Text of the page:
a year—that's the property, but what he has got to spend is another question: however, I am quite certain that one tldng wIth. another he has not got less than tour or live-and-twenty hundred a year clear of every thing; this year it will be a little better, but then it cc ill never cover the year's expenses. I lay it that even to do the thing quietly, if at all genteelly, he'll have to tic another knot on the estate to the tune of a couple of thousand. Mrs. O'Reilly has bargained for one, but that I know will never do it Aurelian himself; I believe, is foolish enouh to fancy his ordinary income will meet it ; but that of course is quite out of 'the question : he must enlarge his notions a little ; and, as Mrs. O'Reilly say 5, in which I quite agree, it will be money well laid out—it will give him intent:0 with the County Members, who are to be over at, Easter on a visit at LisIimakeei cc ith Sante friend:, Ur theirs from EnfrItual; aunt be wants YO get off a couple of his boys, and these Ildlows will be able to stuff them into the Army or something, else, and the mistress is dying to get the second boy into a red coat ; the eldest fellow has been, you know, sent over to Oxtbrd, as she thinks now that Aurelian is a High- Sheriff, Trinity College would scarcely answer for the eldest, though it may do very well for sume of the young brats by-and-by." EXCHANGE or BOOTS.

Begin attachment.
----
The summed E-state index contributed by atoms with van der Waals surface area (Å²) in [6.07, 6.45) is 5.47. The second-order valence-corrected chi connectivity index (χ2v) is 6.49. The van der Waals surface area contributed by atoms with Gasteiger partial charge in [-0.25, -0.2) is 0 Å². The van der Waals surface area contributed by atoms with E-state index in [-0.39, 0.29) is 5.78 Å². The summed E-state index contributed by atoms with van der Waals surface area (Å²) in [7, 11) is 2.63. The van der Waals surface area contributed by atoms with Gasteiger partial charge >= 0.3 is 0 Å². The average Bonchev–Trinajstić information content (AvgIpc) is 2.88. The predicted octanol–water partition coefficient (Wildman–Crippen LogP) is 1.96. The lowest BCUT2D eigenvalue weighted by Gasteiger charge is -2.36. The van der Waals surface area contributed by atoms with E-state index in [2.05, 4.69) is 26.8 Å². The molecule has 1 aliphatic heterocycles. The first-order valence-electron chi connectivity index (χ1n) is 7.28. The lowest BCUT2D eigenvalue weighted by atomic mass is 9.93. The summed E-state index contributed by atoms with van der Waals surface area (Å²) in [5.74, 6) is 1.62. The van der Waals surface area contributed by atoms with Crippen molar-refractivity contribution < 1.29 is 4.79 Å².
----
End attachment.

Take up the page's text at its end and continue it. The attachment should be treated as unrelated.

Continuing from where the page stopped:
"Here, Pat he cried, as the much-requested valet made his appearance: " thunderanounds, man, wbat do you mean in bringing me wrong baits : and there's 31m. Sleekly, who is waiting this hour and more for his hut water, he'll be late to his oflice, and ell on account of you, you spalpeen ! Look at the boots, Sir, and sec whose they are." 0 May I never live, Captain Barry, but you are rilit ; they are not yours at all, Sir—they are Doctor Mulrooney's, I knows them well; and be Ins gat yours, es sue2 as a gun, and is gone down stairs, atei may: be gone out too—at Taste he is ginirally off to the hospital afore this. Shall I run down and see, Captain ? "

" Do, Pat, do, run at once. By the holy fly I if I thought he knew it, I would make it personal with him."